The Girls Education Initiative Ghana (GEIG), a non-governmental organisation has taken students at Accra Wesley Senior High School through menstrual hygiene management.
This is one of the initiatives of the organization to complement nationwide efforts in addressing challenges girls face in managing their menstruation as the world marks menstrual hygiene day on Wednesday.
Ms Nana Boatemaah Hansen, Communications and Development Associate at GEIG identified that the lack of or unavailability of sanitary pads and improper way of disposing used pads as some of the problems girls encounter.
Andrews Lartey, Co-founder and Regional Manager for GEIG observed that menstrual hygiene has effect on women and girls’ reproductive health, ultimately affecting progress on gender equality under the Sustainable Development Goals.
Nana Serwaa Ampem Osei Tutu, a reproductive health/family planning nurse described menstrual hygiene management as the practice of using clean materials to absorb menstrual blood.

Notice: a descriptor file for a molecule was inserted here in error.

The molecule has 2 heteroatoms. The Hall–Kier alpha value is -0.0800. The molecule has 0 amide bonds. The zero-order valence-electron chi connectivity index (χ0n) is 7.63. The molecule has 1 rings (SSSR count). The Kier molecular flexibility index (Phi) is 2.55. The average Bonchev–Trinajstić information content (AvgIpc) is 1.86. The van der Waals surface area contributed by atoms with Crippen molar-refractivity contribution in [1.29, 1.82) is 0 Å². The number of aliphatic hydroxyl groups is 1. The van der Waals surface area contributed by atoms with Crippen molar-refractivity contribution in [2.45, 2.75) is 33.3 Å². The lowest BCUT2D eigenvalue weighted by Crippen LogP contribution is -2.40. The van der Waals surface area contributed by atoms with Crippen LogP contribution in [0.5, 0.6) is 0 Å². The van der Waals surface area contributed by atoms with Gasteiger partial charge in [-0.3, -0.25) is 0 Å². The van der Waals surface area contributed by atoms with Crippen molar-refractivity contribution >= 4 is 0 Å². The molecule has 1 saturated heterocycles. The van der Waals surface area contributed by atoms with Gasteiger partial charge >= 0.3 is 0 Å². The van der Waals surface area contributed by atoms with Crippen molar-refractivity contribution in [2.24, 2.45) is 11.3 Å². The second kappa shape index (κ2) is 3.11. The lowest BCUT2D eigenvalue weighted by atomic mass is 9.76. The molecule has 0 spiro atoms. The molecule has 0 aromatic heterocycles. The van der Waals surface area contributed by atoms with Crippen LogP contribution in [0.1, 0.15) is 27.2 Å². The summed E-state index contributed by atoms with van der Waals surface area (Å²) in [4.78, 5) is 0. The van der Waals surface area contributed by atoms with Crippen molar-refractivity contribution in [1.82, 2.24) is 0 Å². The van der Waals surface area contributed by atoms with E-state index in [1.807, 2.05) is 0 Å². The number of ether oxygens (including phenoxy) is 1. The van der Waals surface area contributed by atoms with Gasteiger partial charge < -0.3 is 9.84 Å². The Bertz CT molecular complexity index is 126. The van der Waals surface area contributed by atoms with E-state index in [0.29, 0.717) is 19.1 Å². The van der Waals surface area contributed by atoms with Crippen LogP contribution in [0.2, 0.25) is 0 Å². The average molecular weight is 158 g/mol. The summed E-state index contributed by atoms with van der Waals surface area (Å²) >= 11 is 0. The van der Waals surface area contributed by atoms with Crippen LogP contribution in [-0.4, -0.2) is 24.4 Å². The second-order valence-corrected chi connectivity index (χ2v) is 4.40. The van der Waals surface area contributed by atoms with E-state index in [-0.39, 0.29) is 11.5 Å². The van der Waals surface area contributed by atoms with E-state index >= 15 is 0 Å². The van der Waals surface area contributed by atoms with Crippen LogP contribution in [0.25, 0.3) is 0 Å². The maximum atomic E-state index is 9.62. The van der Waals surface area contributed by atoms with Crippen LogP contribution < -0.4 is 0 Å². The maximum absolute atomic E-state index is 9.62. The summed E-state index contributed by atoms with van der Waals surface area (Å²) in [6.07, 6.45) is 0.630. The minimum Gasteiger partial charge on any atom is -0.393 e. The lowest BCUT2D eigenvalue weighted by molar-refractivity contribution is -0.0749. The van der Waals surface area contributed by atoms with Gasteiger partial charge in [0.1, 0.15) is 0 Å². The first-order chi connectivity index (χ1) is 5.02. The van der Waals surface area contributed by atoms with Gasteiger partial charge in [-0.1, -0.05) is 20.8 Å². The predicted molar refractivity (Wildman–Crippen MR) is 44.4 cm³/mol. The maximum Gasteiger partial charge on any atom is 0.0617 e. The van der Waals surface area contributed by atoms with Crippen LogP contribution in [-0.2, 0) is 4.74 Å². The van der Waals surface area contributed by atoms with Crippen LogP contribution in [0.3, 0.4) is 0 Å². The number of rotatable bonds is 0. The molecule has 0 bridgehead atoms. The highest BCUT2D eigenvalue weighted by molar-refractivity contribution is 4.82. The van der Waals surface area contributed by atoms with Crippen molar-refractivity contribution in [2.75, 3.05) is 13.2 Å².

She therefore advised that the menstrual blood should be changed privately, safely, hygienically, and as often as needed for the duration of the menstrual cycle.
Touching on some of the challenges women and girls go through, a representative from Faytex, Mary Achieng Ojuka stated that lack of hygienic materials and facilities, particularly in public places, such as schools, workplaces and health centers, could pose a major obstacle to women and girls.
Headmistress of Accra Wesley Girls Senior High, Leticia Bray expressed gratitude to GEIG for organizing the program for her students.
Sanitary pads were shared to the students and some quantity to the school as well. The session at the Accra Wesley Girls Senior High School was in partnership with Faytex pads, P & R Hygiene and Sponsored by Bel Beverages
By Nana Boatemaah Hansen | 3ews.com